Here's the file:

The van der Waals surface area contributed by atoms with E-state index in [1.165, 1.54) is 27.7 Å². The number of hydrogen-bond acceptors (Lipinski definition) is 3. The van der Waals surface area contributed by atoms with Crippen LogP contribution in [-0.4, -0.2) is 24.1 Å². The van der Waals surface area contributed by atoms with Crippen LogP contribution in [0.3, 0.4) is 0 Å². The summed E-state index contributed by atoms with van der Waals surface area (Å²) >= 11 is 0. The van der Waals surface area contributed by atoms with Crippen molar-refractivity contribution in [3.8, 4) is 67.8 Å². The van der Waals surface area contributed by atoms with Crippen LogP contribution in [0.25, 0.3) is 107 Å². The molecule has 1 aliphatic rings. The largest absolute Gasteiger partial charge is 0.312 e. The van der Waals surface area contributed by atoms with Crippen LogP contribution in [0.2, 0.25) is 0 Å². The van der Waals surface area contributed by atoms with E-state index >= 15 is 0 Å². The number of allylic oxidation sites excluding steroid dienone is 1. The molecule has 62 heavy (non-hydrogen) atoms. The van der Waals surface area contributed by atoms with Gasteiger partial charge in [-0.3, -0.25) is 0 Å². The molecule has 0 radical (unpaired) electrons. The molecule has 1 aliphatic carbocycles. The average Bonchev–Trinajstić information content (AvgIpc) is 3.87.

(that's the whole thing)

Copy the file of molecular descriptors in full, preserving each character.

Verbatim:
The van der Waals surface area contributed by atoms with E-state index in [1.165, 1.54) is 27.7 Å². The number of hydrogen-bond acceptors (Lipinski definition) is 3. The van der Waals surface area contributed by atoms with Crippen LogP contribution in [-0.4, -0.2) is 24.1 Å². The van der Waals surface area contributed by atoms with Crippen LogP contribution in [0.3, 0.4) is 0 Å². The summed E-state index contributed by atoms with van der Waals surface area (Å²) >= 11 is 0. The van der Waals surface area contributed by atoms with Crippen molar-refractivity contribution in [3.8, 4) is 67.8 Å². The van der Waals surface area contributed by atoms with Crippen LogP contribution in [0.25, 0.3) is 107 Å². The molecule has 1 aliphatic rings. The largest absolute Gasteiger partial charge is 0.312 e. The van der Waals surface area contributed by atoms with Crippen LogP contribution in [0.2, 0.25) is 0 Å². The van der Waals surface area contributed by atoms with E-state index >= 15 is 0 Å². The number of allylic oxidation sites excluding steroid dienone is 1. The molecule has 62 heavy (non-hydrogen) atoms. The van der Waals surface area contributed by atoms with Gasteiger partial charge in [-0.3, -0.25) is 0 Å². The molecule has 0 radical (unpaired) electrons. The molecule has 1 aliphatic carbocycles. The average Bonchev–Trinajstić information content (AvgIpc) is 3.87.